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Exploring Our Long-Term Care Options

Today we took a drive I had been putting off for a while. We visited an assisted living facility.

No, we were not visiting a friend or relative. We went to check the place out as a future option for ourselves.

Charlie is thinking that it's time for us to consider such a move. I'm not so sure, at least not for me – yet. But we are a couple, and how do you justify one going one way and one the other if it can be avoided?

Those places are expensive!

The one we looked at is over $10,000 per month for the two of us for a two –bedroom apartment (Chuck insists we need two bedrooms because I snore – so does he, but that doesn't count). And that is the rate for independent living; the price per month rises, as more care is required. By the time memory care is required for one of us the price would be over $12,000 per month, with an estimated three percent per year rate increase!

The trick is to wait as long as you possibly can before moving to this type of facility so you don't outlive your money. If only someone could tell us how long we are going to live!

The place we visited was lovely. It was not the most expensive assisted living facility in our area either. I can't imagine what it must cost for the higher priced one.

There is another type of independent/assisted living place in the area that requires you to buy in (rates the last time I checked was $198,000 for a 2-bedroom) but with a much lower monthly fee – around $4000 and up depending on level of care required. Then, at such time as you depart this earth (and the apartment) your heirs get a 75 percent refund on the up-front cost of the apartment.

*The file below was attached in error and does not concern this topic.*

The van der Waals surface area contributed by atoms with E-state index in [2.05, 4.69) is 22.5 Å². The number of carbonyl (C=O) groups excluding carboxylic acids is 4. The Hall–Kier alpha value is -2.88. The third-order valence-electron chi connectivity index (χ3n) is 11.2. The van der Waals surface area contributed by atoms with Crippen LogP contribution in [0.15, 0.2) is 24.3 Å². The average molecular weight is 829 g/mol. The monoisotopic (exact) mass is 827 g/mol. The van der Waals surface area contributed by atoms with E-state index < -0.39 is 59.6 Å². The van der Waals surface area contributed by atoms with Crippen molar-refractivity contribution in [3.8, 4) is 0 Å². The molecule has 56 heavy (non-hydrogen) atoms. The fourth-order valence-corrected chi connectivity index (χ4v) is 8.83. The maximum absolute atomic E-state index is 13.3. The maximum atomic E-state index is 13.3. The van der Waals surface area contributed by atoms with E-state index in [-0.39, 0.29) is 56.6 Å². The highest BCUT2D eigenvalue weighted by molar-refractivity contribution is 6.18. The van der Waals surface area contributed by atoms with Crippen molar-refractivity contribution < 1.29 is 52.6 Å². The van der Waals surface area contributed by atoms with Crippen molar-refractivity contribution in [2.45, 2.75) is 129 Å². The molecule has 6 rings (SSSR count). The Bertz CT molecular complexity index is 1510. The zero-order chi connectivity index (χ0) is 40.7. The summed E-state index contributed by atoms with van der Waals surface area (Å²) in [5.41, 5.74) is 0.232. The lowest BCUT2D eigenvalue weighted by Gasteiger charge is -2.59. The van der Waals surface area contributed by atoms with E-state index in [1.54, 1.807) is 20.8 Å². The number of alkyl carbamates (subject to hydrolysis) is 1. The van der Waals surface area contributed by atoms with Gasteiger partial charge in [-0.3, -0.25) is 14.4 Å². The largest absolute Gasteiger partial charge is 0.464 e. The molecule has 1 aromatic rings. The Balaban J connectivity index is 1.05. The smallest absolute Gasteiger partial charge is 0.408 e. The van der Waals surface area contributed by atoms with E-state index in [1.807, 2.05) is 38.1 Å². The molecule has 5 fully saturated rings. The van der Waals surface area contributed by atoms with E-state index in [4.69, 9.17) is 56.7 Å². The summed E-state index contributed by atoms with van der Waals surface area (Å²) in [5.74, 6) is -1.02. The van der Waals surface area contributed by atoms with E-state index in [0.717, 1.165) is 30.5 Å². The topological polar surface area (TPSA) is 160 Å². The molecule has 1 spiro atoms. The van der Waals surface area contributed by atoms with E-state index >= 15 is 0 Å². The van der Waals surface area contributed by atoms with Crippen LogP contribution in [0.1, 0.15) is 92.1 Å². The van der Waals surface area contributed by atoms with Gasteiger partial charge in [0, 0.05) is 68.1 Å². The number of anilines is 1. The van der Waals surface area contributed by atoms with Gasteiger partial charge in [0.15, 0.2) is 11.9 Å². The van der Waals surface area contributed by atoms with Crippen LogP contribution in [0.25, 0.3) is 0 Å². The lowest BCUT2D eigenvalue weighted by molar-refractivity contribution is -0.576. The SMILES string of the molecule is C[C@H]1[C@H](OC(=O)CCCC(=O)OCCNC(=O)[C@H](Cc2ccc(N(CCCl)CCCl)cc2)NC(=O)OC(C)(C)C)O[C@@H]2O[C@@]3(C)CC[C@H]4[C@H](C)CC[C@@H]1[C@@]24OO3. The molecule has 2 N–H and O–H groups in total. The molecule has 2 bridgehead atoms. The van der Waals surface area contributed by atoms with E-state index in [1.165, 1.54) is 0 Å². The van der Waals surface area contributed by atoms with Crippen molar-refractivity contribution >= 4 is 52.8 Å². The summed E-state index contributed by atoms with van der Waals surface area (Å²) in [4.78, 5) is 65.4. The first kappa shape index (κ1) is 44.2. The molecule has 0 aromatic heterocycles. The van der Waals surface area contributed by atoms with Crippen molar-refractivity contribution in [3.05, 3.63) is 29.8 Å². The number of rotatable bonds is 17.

Either way, we are talking about a big chunk of money.

The other option, of course, would be a nursing home for one or both of us when the time comes that it can't be avoided. I haven't checked out nursing homes recently, but from what I have been told, a nursing home would cost as much or more than the assisted living option.

It's little wonder that so many families find themselves forced into being the caregivers for one (or more) loved ones. I say forced – some of us do it willingly and happily, feeling it is our duty to keep our loved one as comfortable as possible till the end. But we all know the cost on family life can be a nightmare.

It takes its toll on every member of the household, and if you are reading the questions from caregivers posted on AgingCare.com you know that the pressures plague extended family as well, sometimes tearing families apart.

As we live longer and longer, it's going to become vital that families start planning for long-term care like we plan for our children's college education. Unfortunately, we can't count on the long-term care being over at the end of four years. It could go on much longer, and become much more expensive.

What's a family to do? I wish I had the answers to that question.

In the meantime, I think Charlie and I will be marching in place for as long as possible.

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Marlis describes herself as a “Gramma who loves technology and has a lot to say.” She blogs about whatever catches her interest: food, books, family and more. For AgingCare.com, she writes about the issues facing the elderly and her experiences caring for her husband, Charlie, who suffers from dementia.
 






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